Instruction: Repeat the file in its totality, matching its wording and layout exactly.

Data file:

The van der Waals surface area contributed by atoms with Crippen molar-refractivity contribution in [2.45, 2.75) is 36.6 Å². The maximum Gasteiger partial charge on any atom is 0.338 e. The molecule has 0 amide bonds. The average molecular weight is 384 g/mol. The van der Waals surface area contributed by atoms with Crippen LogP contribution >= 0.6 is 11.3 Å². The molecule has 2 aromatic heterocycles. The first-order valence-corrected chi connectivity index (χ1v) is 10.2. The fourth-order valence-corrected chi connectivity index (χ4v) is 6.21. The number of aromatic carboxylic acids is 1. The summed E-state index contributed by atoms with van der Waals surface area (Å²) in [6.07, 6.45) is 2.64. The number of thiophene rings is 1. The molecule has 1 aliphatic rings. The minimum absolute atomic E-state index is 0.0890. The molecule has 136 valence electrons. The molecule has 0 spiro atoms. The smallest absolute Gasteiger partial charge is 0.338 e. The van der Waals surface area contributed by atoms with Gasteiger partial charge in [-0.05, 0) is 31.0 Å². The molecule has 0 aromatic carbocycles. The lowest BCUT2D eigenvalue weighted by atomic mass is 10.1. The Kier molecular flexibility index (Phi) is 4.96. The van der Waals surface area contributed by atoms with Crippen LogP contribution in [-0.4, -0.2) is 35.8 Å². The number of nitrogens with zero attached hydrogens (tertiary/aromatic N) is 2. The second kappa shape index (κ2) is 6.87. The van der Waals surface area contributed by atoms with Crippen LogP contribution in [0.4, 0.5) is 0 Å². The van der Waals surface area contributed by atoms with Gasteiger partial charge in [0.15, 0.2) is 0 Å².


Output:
The van der Waals surface area contributed by atoms with Crippen molar-refractivity contribution in [2.45, 2.75) is 36.6 Å². The maximum Gasteiger partial charge on any atom is 0.338 e. The molecule has 0 amide bonds. The average molecular weight is 384 g/mol. The van der Waals surface area contributed by atoms with Crippen LogP contribution >= 0.6 is 11.3 Å². The molecule has 2 aromatic heterocycles. The first-order valence-corrected chi connectivity index (χ1v) is 10.2. The fourth-order valence-corrected chi connectivity index (χ4v) is 6.21. The number of aromatic carboxylic acids is 1. The summed E-state index contributed by atoms with van der Waals surface area (Å²) in [6.07, 6.45) is 2.64. The number of thiophene rings is 1. The molecule has 1 aliphatic rings. The minimum absolute atomic E-state index is 0.0890. The molecule has 136 valence electrons. The molecule has 0 spiro atoms. The smallest absolute Gasteiger partial charge is 0.338 e. The van der Waals surface area contributed by atoms with Gasteiger partial charge in [-0.05, 0) is 31.0 Å². The molecule has 0 aromatic carbocycles. The lowest BCUT2D eigenvalue weighted by atomic mass is 10.1. The Kier molecular flexibility index (Phi) is 4.96. The van der Waals surface area contributed by atoms with Crippen LogP contribution in [-0.4, -0.2) is 35.8 Å². The number of nitrogens with zero attached hydrogens (tertiary/aromatic N) is 2. The second kappa shape index (κ2) is 6.87. The van der Waals surface area contributed by atoms with Crippen LogP contribution in [0.4, 0.5) is 0 Å². The van der Waals surface area contributed by atoms with Gasteiger partial charge in [0.15, 0.2) is 0 Å².